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Insiders Call HP's WebOS Software Fatally Flawed 191

Posted by timothy
from the some-terms-here-seem-non-parallel dept.
Hugh Pickens writes "Some of the people involved in creating WebOS, the HP TouchPad's core software, now say the product never had a fighting chance because it relied on WebKit, an open-source software engine used by browsers to display Web pages, that just didn't have the horsepower to run fast enough to be on par with the iPhone. 'Palm was ahead of its time in trying to build a phone software platform using Web technology, and we just weren't able to execute such an ambitious and breakthrough design,' says Paul Mercer, who oversaw the interface design of WebOS and recruited crucial members of the team. 'Perhaps it never could have been executed because the technology wasn't there yet.' Another problem was the difficulty in finding programmers who had a keen understanding of WebKit as Apple and Google snatched up most of the top talent including Matias Duarte, vice president of human interface and user experience for WebOS, who left for Google a month after HP's acquisition of Palm. 'When he left, the vacuum was just palpable. What you're seeing is frankly a bunch of fourth- and fifth-stringers jumping onto WebOS in the wake of Duarte's leaving.' CEO Meg Whitman has announced that HP will release the WebOS code for anyone to use, similar to Google's open-source strategy with Android, but some say WebKit will still leave WebOS underpowered relative to Apple's software."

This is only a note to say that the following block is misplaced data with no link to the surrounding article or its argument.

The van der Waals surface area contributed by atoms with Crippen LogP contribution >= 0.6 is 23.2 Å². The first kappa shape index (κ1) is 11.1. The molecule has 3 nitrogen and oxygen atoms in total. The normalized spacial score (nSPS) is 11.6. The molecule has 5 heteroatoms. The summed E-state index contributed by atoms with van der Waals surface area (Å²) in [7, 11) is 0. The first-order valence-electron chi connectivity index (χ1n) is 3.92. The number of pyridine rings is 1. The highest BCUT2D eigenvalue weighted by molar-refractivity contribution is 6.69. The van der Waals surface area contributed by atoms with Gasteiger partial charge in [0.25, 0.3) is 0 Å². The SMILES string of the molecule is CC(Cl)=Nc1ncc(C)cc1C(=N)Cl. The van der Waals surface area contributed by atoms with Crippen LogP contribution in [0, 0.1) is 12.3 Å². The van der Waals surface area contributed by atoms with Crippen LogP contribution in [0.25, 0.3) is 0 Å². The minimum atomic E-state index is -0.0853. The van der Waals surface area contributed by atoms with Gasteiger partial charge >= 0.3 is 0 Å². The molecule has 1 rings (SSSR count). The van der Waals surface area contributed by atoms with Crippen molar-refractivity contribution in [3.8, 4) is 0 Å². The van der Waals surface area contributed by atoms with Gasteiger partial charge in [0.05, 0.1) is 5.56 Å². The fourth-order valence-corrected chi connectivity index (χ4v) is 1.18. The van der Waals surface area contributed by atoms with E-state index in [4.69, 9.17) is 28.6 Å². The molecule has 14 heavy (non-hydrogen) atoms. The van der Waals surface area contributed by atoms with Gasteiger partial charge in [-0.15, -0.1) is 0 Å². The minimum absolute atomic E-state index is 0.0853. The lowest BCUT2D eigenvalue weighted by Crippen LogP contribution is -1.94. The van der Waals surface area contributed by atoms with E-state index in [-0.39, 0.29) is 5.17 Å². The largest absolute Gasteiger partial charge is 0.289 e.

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Insiders Call HP's WebOS Software Fatally Flawed

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  • Nonesense (Score:4, Interesting)

    by anton.karl (1843146) on Monday January 02, 2012 @09:03AM (#38562614) Homepage
    There are a number of reasons why the TouchPad failed, but the quality of WebOS is not one of them. WebOS is a rare exception of improvement in GUI design at the OS level these days and it works quite smoothly. The problems are things like the lack of quality software that runs on the platform. I couldn't care less about having thousands of apps for silly tasks but a tablet that doesn't even have decent support for reading PDFs is just obviously going to fail. The basic apps that come with the TouchPad just never reached a mature stage. As for the management aspect of things, I won't even go there.
  • by Stingray454 (1942828) on Monday January 02, 2012 @09:26AM (#38562708)
    How true. I was involved in a project to create a "rich multimedia application" for WebOS back just before they killed it. Some usage of hardware just made the entire thing a nightmare. Built in video playback, for example - Took 2+ seconds to load a short video clip, screen flickered while you did, video playback didn't care about device orientation, and the controls were limited to "play" and "stop" (no pause, no seeking, no looping and so on.. well you COULD loop a clip, if you didn't mind another 2 seconds stall/flicker when the video restarted). Similar issues surfaced on most other hardware interfacing we tried as well. Maybe it could have been fixed in later versions, but overall it just felt terribly unpolished. Good ideas, bad implementation.
  • Web Obsession (Score:2, Interesting)

    by Anonymous Coward on Monday January 02, 2012 @09:29AM (#38562724)

    There seems to be an increasing obsession with using browser technology as *the* technology, and it sucks big time.